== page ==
This is from James Wallace, St. Catharines Standard (Nov.10, 2007):
"Doctor shortage is trending the wrong way; Massive health spending has done little to give more Ontarians a doctor
Disturbing signs this week that Ontario's doctor shortage, a chronic disorder in this province for years, may turn into a killer.
Having been forced for years to cope with an ongoing shortage of family physicians, the president of the Ontario Medical Associations suggests patients should now brace for another "wave" of shortages among specialists.
Not only should patients expect to contend with ongoing waits to see heart, geriatric, cancer and other specialists, but current trends suggest fewer specialists will practice here over the next several years.
"The (government) focus generally has been on primary care because that's the point of first entrance for patients but in fact now the backup system and safety net of secondary care and specialist care is extremely challenged," OMA president Dr. Janice Willett told Osprey News.
"The fact of the matter is the second wave and the shortage of specialists is going to become more and more obvious to the public," Willett said.
From a practical perspective, that means patients increasingly will wait longer to see a cardiovascular surgeon, oncologist, psychiatrist or other in-demand specialist.
It's hardly a stretch to suppose patients will fall through the cracks, grow gravely ill or even die waiting for diagnosis and treatment as that already happens and is a source of growing frustration among clinicians.
As is ever the case with government, money isn't the issue.
The Ontario government over the past five years has increased health-care spending by a staggering $10 billion. Doctors got a $1-billion pay hike during their last round of negotiations with the province, in part to make physician compensation competitive with other jurisdictions, help attract new doctors and retain existing ones.
Hospitals have been offered barrels of cash to reduce waits by pushing more patients through surgeries and procedures.
The government has hired thousands of new nurses, increased medical school spaces, doubled training to allow more foreign doctors to practice here and created new family health teams in order to expand patient access to doctors.
But five years of spending has removed just 200,000 "orphan" patients from the list of Ontarians without a doctor.
More than a million Ontarians, including 130,000 children, still can't find a family doctor.
These patients and their families pay the burdensome taxes required by government in this province, including Dalton McGuinty's health-care tax.
But instead of the universal access to health they are paying for, these orphans often can't get a prescription for a child's ear infection without a trip to the hospital or an overcrowded walk-in clinic.
Try arranging an annual physical if you don't have a doctor, or get an appointment with a specialist if you have a specific or worrying concern.
However, the prospect of significant improvement appears muddy.
New statistics released from the Canadian Institute for Health Information show Ontario's doctor shortage is getting worse.
There were 21,735 family doctors and specialists in the province in 2002 and 22,141 at the end of last year - a positive difference of 406.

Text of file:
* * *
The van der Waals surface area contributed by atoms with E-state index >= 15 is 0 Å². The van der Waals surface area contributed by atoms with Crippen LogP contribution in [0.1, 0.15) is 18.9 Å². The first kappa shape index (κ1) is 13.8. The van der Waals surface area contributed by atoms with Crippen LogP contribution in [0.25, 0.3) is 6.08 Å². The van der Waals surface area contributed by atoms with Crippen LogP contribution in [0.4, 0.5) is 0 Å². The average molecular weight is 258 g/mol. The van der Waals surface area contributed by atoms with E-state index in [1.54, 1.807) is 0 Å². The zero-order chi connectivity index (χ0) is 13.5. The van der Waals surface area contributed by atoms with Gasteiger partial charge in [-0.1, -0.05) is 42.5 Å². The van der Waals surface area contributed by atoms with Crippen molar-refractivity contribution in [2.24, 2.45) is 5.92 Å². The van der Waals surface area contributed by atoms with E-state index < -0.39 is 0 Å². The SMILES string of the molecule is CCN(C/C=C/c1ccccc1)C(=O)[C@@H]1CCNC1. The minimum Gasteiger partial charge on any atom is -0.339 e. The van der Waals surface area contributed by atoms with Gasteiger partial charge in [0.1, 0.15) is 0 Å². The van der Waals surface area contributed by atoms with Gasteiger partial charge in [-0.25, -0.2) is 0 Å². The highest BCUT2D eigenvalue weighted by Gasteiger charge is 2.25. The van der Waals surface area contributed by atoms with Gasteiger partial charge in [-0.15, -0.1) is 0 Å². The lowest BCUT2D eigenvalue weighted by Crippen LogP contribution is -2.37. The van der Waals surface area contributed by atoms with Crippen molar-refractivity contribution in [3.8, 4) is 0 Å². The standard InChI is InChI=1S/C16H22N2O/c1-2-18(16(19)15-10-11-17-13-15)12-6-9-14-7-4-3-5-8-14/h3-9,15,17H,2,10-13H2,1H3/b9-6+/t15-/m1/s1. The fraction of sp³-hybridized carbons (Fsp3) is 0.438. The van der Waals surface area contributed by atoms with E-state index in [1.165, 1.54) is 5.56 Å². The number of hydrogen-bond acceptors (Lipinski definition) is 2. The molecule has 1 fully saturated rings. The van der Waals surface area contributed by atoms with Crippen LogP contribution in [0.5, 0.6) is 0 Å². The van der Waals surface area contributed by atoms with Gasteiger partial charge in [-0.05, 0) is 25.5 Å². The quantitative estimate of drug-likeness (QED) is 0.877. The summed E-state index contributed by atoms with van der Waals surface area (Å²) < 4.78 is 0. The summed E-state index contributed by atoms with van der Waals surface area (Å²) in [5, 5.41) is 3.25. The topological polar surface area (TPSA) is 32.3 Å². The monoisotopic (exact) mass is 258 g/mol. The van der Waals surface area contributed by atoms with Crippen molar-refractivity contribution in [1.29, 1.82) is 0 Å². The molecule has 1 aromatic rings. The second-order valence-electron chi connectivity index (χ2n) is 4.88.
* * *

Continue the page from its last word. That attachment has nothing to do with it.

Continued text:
However, the doctor population in this province actually fell by 96 physicians in 2006 and the number of doctors leaving Ontario for other provinces has tripled over the past couple of years.
We are trending in the wrong direction.
Ontario's health ministry reasonably responds that their initiatives are just beginning to pay off, arguing for example that 337 medical students will graduate this year.
The problem, however, as Willett explains it, are the "holes in the bucket" the province is trying to fill.
Not only are there leaks, many new grads will leave the province for instance, but the bucket itself is getting bigger.
Ontario's population is also growing faster than the growth rate for new doctors and getting older, meaning more people increasingly need more medical care.
At the same time, doctors are getting older and some 2,500 family practitioners and specialists - about 10 per cent of the total - are 55 or older.
The problem isn't that government is failing to act, rather that it may have, in the estimation of the OMA, underestimated the scope of the problem.
It's been bad enough that so many don't get what they pay for, now the health of too many, needlessly, may be endangered.
"The risk for us all is that the safety net that's been tenuously held together by health-care professionals breaks," Willett said. "It does break already on a daily basis but it will really break in a major way if nothing done." “
Here’s yet another story about Ontario's doctor shortage. Has our local MPP Jim Bradley, the champion of state-run Ontario healthcare, read this story, or the others? You know, new Transportation Minister Jim Bradley, the St. Catharines MPP who in a Jan.5, 1991 Toronto Globe and Mail story by Michael Valpy was quoted saying he hates doctors? Un-flicking-real.
We just went through a provincial election a month ago, on Oct.10, 2007, where hardly a peep came from the Liberals about healthcare. This doctor shortage, along with our deteriorating health monopoly, didn't just happen last week. McGuinty’s Liberals have known about the plight of our single-payer health system for years…haven't they??